The Ambassador Wears Prada

“Smart Diplomacy” apparently means “represent your country abroad with egomaniacal empty skirts who gave you lots of money“:

The commander in chief is mulling whether to appoint Wintour, one of his biggest reelection campaign fundraising bundlers, as ambassador to the United Kingdom or France, according to Bloomberg News’s Hans Nichols.

(Facepalm)

11 thoughts on “The Ambassador Wears Prada

  1. Appointing an Ambassador who ..”who gave you lots of money“. As if that’s never been done before….

  2. Appointing an Ambassador who ..”who gave you lots of money“. As if that’s never been done before….

    Right, but that’s not entirely the issue here. It’s not unreasonable to expect a would-be diplomat to be a little more (ahem) diplomatic than la Wintour has proven to be over the course of her career.

    There’s also the issue that the U.K. and France are pretty important countries. I think most people would have less of an objection to this if the proposal was to post Wintour to someplace like, say, Malta, or the Seychelles.

  3. What could possibly go wrong in hiring an ambassador whose only political experience is throwing rhetorical firebombs? It’s not like undiplomatic diplomats have ever led to a needless war or anything, is it?

    Oh.

  4. Is that commie witch even a citizen or is she rolling on a green card? And, Emery, among the other lies that he told to his drooling sycophants, the Dear Leader said that he would eliminate business as usual in D.C. so why is it that he continually gets passes on those lies? But, hey, it’s easier to play the blame game and say; “Well, everyone else did it, so…”

  5. Agree with Mr D…..its one thing to put a financial supporter in to a diplomatic position is the person is at least somewhat qualified. But it is quite different to put a possibly psychological unbalance tyrannt in one of the most important posts we have.

  6. I don’t understand the UK or France part when we know there’s an immediate opening for an Ambassador to Libya.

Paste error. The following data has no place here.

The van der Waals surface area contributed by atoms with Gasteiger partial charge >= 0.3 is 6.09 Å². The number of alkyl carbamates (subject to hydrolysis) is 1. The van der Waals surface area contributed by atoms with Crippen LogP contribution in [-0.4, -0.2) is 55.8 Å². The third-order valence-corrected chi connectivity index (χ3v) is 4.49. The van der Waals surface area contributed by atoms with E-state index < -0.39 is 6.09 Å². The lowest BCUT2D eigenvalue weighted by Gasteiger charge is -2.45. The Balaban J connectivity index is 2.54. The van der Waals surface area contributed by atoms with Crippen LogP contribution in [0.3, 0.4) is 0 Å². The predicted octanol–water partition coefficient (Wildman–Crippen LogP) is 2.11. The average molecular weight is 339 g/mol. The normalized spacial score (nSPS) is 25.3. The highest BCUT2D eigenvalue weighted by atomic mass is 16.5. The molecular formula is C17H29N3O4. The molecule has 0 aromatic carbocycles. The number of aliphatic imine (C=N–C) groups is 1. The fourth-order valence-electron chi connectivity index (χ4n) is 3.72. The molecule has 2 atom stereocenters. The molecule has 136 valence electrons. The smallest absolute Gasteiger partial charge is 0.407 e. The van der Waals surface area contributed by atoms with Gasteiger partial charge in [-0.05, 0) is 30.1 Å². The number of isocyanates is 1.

7. James Taranto of the Wall Street Journal wrote of Wintour yesterday:

    “This seems as good a time as any to mention the Walter Duranty Awards, a brand-new journalism prize for whose inaugural dinner in October this columnist served as master of ceremonies. Winning first prize, edging out CBS’s Bob Simon and What’s Left of Newsweek’s Andrew Sullivan, were Anna Wintour of Vogue and writer Joan Buck, for a March 2011 cover story titled “Asma al-Assad: A Rose in the Desert.”

    Claudia Rosett, who presented the award, summed up the article:

    Ms. Buck, for whom Vogue obtained extraordinary access to the Assads, gushed about Asma as “the freshest and most magnetic of first ladies . . . breezy, conspiratorial, and fun . . . a thin long-limbed beauty with a trained analytic mind who dresses with cunning understatement.” Ms. Buck treated her readers to visions of Asma waking at dawn to begin her charitable rounds, including her campaign urging millions of young Syrians to engage in “active citizenship.” There were vignettes of Asma flying around Syria in a French-built corporate jet, or careening through traffic behind the wheel of a plain SUV, en route to museums, schools, and orphanages, a study in “energetic grace,” deftly accessorized with little more than a necklace of Chanel agates; shoes and Syrian silk tote bag by French designer Christian Louboutin.
    You can read the whole piece at PresidentAssad.net, but it is gone from Vogue’s website. Further investigation suggested there was a dark side to the Assad family’s activities.

    Anna Wintour stands for Vogue values.
    This past June, Wintour published an “Editor’s Note” with the results of this investigation: “Subsequent to our interview, as the terrible events of the past year and a half unfolded in Syria, it became clear that its priorities and values were completely at odds with those of Vogue. The escalating atrocities in Syria are unconscionable, and we deplore the actions of the Assad regime in the strongest possible terms.”

    Wintour was in the news this year when she hosted fundraising dinners for President Obama in New York, London and Paris. As a result, Thomas Pascoe of Britain’s Daily Telegraph writes (albeit citing “speculative reports”), “Wintour is in the running to be America’s next ambassador to either Britain or France.” Why not New York? Because it’s a domestic city, so there’s no U.S. ambassador to New York. But there’s an ambassador in New York, to the United Nations. Why couldn’t Wintour replace Susan Rice? Nah, forget it. We don’t want to give them ideas.

    OK, maybe one idea. How about nominating Wintour ambassador to Damascus? What a great opportunity that would be to promote the values of Vogue in a country that clearly needs them.”

    Comedy Gold.

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